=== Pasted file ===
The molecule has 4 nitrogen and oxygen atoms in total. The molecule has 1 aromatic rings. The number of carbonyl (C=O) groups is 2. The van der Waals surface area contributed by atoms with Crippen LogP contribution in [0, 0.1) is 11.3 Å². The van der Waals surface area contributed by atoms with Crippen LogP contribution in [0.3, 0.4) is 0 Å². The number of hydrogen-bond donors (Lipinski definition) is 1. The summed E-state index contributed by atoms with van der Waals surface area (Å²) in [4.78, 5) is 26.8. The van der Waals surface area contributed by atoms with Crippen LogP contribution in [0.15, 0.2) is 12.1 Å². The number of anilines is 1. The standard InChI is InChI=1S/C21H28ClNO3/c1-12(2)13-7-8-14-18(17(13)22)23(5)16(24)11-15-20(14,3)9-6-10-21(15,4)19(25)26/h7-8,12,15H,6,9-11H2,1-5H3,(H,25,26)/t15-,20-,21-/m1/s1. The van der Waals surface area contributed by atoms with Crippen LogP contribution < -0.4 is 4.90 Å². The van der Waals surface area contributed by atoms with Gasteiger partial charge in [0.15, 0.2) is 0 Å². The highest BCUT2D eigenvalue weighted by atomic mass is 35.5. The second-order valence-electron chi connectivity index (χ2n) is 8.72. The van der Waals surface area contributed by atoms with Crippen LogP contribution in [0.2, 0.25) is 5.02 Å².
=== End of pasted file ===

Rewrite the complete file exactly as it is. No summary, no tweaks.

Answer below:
The molecule has 4 nitrogen and oxygen atoms in total. The molecule has 1 aromatic rings. The number of carbonyl (C=O) groups is 2. The van der Waals surface area contributed by atoms with Crippen LogP contribution in [0, 0.1) is 11.3 Å². The van der Waals surface area contributed by atoms with Crippen LogP contribution in [0.3, 0.4) is 0 Å². The number of hydrogen-bond donors (Lipinski definition) is 1. The summed E-state index contributed by atoms with van der Waals surface area (Å²) in [4.78, 5) is 26.8. The van der Waals surface area contributed by atoms with Crippen LogP contribution in [0.15, 0.2) is 12.1 Å². The number of anilines is 1. The standard InChI is InChI=1S/C21H28ClNO3/c1-12(2)13-7-8-14-18(17(13)22)23(5)16(24)11-15-20(14,3)9-6-10-21(15,4)19(25)26/h7-8,12,15H,6,9-11H2,1-5H3,(H,25,26)/t15-,20-,21-/m1/s1. The van der Waals surface area contributed by atoms with Crippen LogP contribution < -0.4 is 4.90 Å². The van der Waals surface area contributed by atoms with Gasteiger partial charge in [0.15, 0.2) is 0 Å². The highest BCUT2D eigenvalue weighted by atomic mass is 35.5. The second-order valence-electron chi connectivity index (χ2n) is 8.72. The van der Waals surface area contributed by atoms with Crippen LogP contribution in [0.2, 0.25) is 5.02 Å².